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 Scam alert

Over the past four years a number of companies have lost tens of thousands of Rands due to alleged fraudulent request for quotations (RFQs) and orders, supposedly from government departments.
The fraudsters would send a fictitious RFQ from what would seem to be a governmental email address, use a fake RFQ form with a logo and contact details of the contact person. These requests are usually "urgent" and the whole process is concluded within a short space of time. During this process the "SCM officials" will be in contact with the unsuspecting service provider until the goods are delivered either outside the building or at an agreed address.
Companies are therefore advised to verify all the RFQs and orders by calling the respective departments using the Departmental contact details listed on their respective websites to verify authenticity prior to responding to any RFQs or orders to avoid falling prey to these fraudsters

​The Department of Planning, Montoring and Evaluation would like to warn the prospective suppliers / bidders about an alarming scam which is currently circulating which seeks to request suppliers to submit quotations to the Department or charge a non-refundable fee for supplier registration forms, quotations or tender documents. The DPME does not charge any fees for supplier database registration forms, quotations or tender documentation; therefore, all prospective suppliers / bidders are cautioned to contact the DPME when they suspect any scam as well as when fictitious purchase orders placed for goods or services and DPME's name is being used.



 Tips and clues

  1. Before one can even verify the sender's email address. Why in the world would the Department of Planning, Monitoring & Evaluation (DPME) need drill bits? This is a red flag!
  2. The DPSA simply deals with the public sector i.e. Civil Servants across the government sectors. The department is more human resources orientated and drilling and heavy equipment are all totally not part of the department's functions or mandates.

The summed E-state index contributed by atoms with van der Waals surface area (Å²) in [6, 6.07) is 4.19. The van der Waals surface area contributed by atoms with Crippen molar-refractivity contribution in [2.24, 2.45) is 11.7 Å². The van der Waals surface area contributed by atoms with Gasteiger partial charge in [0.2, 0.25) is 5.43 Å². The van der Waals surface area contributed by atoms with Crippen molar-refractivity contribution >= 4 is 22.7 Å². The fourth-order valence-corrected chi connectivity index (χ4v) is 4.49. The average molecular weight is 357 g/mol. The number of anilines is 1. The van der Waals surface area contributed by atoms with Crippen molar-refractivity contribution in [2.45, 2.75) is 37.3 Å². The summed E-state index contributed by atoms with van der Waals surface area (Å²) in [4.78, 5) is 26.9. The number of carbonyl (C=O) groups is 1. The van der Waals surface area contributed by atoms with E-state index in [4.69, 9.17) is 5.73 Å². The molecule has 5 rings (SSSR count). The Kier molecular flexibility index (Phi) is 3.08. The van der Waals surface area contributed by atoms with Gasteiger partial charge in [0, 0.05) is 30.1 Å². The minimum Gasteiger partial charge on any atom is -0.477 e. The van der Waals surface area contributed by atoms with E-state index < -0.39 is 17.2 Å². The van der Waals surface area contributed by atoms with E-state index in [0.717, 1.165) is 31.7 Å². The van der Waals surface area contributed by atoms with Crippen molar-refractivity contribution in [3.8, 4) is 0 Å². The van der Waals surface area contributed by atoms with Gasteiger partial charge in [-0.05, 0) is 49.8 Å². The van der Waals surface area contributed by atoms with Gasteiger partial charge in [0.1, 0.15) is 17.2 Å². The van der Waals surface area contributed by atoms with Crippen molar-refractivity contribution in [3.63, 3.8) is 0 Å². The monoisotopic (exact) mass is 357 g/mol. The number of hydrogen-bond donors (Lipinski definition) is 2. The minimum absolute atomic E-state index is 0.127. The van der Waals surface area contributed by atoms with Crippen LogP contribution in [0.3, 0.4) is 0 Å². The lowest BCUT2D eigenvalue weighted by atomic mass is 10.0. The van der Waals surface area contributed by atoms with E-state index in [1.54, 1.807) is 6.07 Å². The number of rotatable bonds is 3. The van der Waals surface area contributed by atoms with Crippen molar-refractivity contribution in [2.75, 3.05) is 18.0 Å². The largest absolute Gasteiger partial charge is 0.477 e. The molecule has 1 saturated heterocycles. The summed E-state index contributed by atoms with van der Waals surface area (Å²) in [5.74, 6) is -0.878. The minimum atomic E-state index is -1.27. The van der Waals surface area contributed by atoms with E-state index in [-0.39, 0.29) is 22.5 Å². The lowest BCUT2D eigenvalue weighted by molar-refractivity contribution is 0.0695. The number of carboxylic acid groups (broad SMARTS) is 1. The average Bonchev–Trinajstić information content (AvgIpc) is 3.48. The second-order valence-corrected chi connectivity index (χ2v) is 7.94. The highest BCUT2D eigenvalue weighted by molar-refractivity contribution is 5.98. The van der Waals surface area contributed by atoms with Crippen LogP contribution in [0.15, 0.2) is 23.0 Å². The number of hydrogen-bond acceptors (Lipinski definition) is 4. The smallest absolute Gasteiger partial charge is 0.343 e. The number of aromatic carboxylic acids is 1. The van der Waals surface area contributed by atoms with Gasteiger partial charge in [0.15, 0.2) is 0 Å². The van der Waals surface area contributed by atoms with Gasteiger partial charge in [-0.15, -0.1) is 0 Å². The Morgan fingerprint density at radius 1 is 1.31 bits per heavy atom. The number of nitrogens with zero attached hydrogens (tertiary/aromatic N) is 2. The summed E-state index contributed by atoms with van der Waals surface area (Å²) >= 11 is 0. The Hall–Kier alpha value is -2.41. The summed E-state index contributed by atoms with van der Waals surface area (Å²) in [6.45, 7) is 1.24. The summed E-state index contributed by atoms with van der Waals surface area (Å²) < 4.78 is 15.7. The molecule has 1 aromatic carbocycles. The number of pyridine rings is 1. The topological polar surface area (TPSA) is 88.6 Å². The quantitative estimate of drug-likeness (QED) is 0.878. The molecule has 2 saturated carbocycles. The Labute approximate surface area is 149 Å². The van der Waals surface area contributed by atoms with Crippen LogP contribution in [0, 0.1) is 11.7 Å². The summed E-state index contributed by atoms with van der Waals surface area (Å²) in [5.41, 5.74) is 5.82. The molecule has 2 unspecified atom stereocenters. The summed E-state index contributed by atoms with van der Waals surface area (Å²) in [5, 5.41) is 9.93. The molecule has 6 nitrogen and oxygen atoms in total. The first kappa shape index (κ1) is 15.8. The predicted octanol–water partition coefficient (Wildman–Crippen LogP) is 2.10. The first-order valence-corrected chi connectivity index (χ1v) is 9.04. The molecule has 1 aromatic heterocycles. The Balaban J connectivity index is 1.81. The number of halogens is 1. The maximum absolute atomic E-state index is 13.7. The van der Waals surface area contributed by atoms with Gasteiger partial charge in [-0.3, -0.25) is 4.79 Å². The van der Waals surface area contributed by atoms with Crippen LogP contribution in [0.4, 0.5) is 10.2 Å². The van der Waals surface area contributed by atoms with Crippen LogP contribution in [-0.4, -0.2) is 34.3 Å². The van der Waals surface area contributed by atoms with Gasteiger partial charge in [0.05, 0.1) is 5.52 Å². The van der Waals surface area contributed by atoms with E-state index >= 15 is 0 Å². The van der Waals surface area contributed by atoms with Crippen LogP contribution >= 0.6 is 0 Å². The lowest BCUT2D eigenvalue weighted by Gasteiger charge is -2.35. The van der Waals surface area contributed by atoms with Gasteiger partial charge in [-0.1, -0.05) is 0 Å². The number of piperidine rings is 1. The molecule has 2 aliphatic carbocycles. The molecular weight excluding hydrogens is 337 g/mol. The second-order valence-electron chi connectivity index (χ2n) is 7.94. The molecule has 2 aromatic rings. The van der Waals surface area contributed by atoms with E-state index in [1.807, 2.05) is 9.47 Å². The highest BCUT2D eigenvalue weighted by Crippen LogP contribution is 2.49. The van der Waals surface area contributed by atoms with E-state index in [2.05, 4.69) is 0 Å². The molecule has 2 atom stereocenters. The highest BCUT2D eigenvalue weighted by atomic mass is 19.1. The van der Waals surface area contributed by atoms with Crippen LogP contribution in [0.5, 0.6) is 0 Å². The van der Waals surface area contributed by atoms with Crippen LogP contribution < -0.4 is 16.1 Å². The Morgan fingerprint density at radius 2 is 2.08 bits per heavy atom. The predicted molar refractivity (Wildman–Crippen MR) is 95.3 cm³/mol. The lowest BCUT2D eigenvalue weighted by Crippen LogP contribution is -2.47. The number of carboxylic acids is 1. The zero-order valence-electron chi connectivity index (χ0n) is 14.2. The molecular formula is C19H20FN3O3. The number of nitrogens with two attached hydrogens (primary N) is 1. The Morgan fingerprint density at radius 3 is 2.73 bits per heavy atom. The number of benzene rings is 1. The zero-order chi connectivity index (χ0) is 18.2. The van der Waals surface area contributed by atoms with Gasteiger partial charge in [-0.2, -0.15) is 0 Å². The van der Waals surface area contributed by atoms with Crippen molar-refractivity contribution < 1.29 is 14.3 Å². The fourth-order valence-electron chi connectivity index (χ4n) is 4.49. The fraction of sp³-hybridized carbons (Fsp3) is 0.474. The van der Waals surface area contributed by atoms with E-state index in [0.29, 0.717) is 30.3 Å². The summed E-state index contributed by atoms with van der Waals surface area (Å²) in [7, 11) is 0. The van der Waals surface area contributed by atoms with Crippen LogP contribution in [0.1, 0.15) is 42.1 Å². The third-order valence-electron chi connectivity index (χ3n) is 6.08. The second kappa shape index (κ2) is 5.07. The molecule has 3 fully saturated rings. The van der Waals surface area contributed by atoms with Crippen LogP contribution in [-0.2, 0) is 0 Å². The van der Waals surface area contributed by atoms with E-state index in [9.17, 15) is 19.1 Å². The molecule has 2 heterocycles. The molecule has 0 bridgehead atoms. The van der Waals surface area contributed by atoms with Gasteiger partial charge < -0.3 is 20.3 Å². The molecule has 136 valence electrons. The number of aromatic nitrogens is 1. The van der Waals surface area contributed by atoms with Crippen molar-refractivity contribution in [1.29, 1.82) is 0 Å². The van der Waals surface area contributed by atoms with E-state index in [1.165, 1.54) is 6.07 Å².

3. To save your ti​me and data it would be wise to then check the senders email address, and not what is just shown in block letters. Moving your curser on the senders name simply reveals the hidden email address.
  4. ​The senders address is email addresses read as follows  This is a red flag!
  5. ​The DPSA is a government department in South Africa ( and not an organization.
  6. Sammy Ndaba is just a name the scammers have made up.
  7. The telephone number given is just a number diverted to a cellphone where the scammers will mostly like have a lady pretending to be at the DPME answering all calls. These are normally people desperate for a jobs being used by the scammers to fool the public.
  8. The fax number given is just an online faxing facility registered by the fraudsters. A genuine government fax number will begin with the 012 area code for the Pretoria area. the 012 code will then be followed by 336 and then four more digits in consistency with the  office location within Pretoria. For their own landline number, the scammers gave a number that is not constant with government phone listings. This is a red flag!
  9. If you decide to open the attachments. The image of the drill and the mention of mining simply blows the cover and you can then ask yourself, why is the request not being mage by the mining department of public works at the most. The truth is that both departments do not procure such equipment.  This is a red flag!
  10. The stamp on the RFQ is only a desperate move from the scammers to try and make this bogus email seem legit.


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